Unfortunately providers often view a CRM tool to be the magic bullet and expect that it will cure much of what ails them (yes, pun intended). They also expect it to be mostly ready to go out of the box, and easy to configure and start using.
In most industries this is somewhat true. You can get a lot of value from a CRM solution such as Salesforce.com right out of the box. We often hear that the healthcare market is different. In this case it is very true, and these differences make it very hard to utilize a CRM system well without some important modifications.
So how is the provider market different?
- Focus: As the name states, the focus of most CRM systems is the customer. In the provider space this means patients, and while the model is changing, most patients – especially for specialty practices – are not acquired directly, but rather through physician referrals. So while CRM solutions can support patient marketing in healthcare, they are usually called Physician Relationship Management (PRM) systems as this is where the bulk of the focus actually is at this time. While similar, physician relationship management is different than customer relationship management, and aligns more with partner channel management in a traditional sales model.
- Relationships: Classic CRM likes relationship structures to be straight forward. The account is the top level record. It lets you create parent and child accounts but partner or affiliated accounts are hard to connect. The same goes for contacts. A contact is expected to be associated with one account. You can create parent and child relationships that drive an organization chart, but associating a contact (or, in this case, a physician) with multiple organizations is hard to do. The physician relationship model is often fluid and not concrete. A physician may or may not be employed by a hospital or provider, and at the same time may be affiliated with multiple organizations and locations, with varying degrees of affiliation.
- Data: In most industries, a CRM system is the main data entry point and serves as the primary data source for customer related sales and marketing activities. But provider relationship management is much more complicated. You may need access to physician, provider, market, claims, scheduling, credentialing and referral data just to name a few. This data will come from a variety of internal and external sources, making integration that much more important.
The required contact data is also quite different. Traditional CRM wants name, title, business unit, contact information etc. Provider business development teams need additional data including NPI, specialty, sub specialty, education information, and license and credential information just to name a few. Integration in this case becomes very important. If not integrated in some fashion, staff will need to manually enter all data which is a time-consuming task. Pre-loading any data that you have allows your staff to spend more time in front of physicians to build new relationships. But since you are provided the data and, therefore, have limited control, data quality then becomes a huge issue.
- Physician Relationship Process: The traditional sales process is the core foundation of any good CRM system. Aside from contact management and management visibility, the value of a CRM tool is to help you to ensure that sales related activities follow your specific best practices and processes. A standard sales process looks something like the following: lead, nurture, qualified, proposal, negotiations, sale / purchase. In healthcare only the first half is relevant. For providers the relationship with a physician is often not official, and is at times a “gentleman’s agreement” or handshake. You won’t know if you were actually successful until you start getting actual patient referrals from them. This is the true “sale” in a provider business development environment.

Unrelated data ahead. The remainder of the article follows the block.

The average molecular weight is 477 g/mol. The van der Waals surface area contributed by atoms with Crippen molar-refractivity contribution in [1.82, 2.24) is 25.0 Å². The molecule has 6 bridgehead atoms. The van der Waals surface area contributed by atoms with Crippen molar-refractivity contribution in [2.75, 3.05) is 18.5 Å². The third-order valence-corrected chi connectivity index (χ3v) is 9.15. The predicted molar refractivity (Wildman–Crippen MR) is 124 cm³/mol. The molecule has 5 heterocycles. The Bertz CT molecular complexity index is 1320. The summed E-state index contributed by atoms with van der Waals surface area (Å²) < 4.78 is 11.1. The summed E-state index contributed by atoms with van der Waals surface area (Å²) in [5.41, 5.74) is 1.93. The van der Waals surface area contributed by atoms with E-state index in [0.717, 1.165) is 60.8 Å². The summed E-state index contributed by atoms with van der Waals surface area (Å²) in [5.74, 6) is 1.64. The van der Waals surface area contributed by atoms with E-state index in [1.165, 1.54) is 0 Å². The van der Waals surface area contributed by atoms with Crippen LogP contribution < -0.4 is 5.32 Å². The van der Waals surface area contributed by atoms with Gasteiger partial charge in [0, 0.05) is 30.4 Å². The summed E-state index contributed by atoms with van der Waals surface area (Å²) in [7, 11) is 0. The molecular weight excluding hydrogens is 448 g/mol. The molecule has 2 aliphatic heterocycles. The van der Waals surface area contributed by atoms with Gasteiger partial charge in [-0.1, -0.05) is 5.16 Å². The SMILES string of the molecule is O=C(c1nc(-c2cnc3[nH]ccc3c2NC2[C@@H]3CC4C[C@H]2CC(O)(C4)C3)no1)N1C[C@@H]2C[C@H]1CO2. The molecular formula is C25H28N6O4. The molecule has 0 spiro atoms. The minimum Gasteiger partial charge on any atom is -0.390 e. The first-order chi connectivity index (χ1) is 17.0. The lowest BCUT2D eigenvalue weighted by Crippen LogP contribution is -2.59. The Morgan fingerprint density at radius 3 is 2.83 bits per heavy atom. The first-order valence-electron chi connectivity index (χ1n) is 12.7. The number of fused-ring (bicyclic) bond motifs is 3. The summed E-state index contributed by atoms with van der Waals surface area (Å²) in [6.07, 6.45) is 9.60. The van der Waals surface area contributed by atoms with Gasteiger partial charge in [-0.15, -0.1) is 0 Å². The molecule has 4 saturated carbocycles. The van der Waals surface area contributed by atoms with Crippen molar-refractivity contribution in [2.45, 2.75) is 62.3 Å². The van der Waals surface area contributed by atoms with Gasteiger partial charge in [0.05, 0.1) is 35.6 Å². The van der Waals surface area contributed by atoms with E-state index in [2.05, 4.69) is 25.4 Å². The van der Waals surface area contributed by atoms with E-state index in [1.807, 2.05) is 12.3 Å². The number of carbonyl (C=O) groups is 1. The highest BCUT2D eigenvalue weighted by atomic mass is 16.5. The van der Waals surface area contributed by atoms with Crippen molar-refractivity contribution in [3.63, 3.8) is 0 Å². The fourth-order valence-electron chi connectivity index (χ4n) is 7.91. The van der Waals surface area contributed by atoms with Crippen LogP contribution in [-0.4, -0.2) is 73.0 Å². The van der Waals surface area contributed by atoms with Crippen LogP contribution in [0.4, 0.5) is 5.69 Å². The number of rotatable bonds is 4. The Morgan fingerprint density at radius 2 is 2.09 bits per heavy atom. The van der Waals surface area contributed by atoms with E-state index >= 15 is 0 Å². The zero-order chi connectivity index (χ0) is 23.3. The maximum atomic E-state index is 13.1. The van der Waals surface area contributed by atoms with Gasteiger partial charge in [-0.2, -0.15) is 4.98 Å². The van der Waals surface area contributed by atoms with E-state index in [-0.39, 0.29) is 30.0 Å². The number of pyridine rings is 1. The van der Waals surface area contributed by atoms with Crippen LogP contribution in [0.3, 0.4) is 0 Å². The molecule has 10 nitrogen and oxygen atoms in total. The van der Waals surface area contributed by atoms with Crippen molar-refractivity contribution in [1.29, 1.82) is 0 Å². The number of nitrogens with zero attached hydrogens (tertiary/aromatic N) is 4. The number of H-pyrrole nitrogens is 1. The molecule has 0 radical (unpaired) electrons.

- Related Processes: Healthcare also has multiple supporting processes that accompany business development and marketing in the provider environment. These include referral management, recruiting and onboarding, and performance management. And, of course, CRM doesn’t support these processes out of the box.
Let me be clear, Salesforce.com and other CRM tools are extremely powerful and valuable. Salesforce.com for example is used by over 100,000 companies large and small that depend on it to run their business. Salesforce.com specifically has also opened up their platform to allow custom development that leverages the base components.
This capability allows you to customize the platform to best suit your needs. That is what we have done with our Physician Relationship Management (BluestonePRM) framework that we have built on top of Salesforce.com to deal with the challenges listed above. Whether you use a framework such as ours, or develop your own, the platform can support the provider environment with some modifications.
The point is, unless you know the platform, data, and business rules of the provider environment, you should use the assistance of an experienced third party to help you set up your CRM/PRM solution from the start. It could cost you double to bring someone in after the fact to redo work already done. The further problem is that Salesforce.com often will recommend their top local partner, and not a more suitable partner based on specific vertical or project capabilities.
We firmly believe that all providers will need to adopt a sales focus and related tools, such as PRM, in order to survive, let alone thrive, in the newly defined healthcare market.
CRM or PRM is the answer for most hospitals and providers, just not right out of the box. So get some help to ensure that you start recouping your ROI as quickly as possible.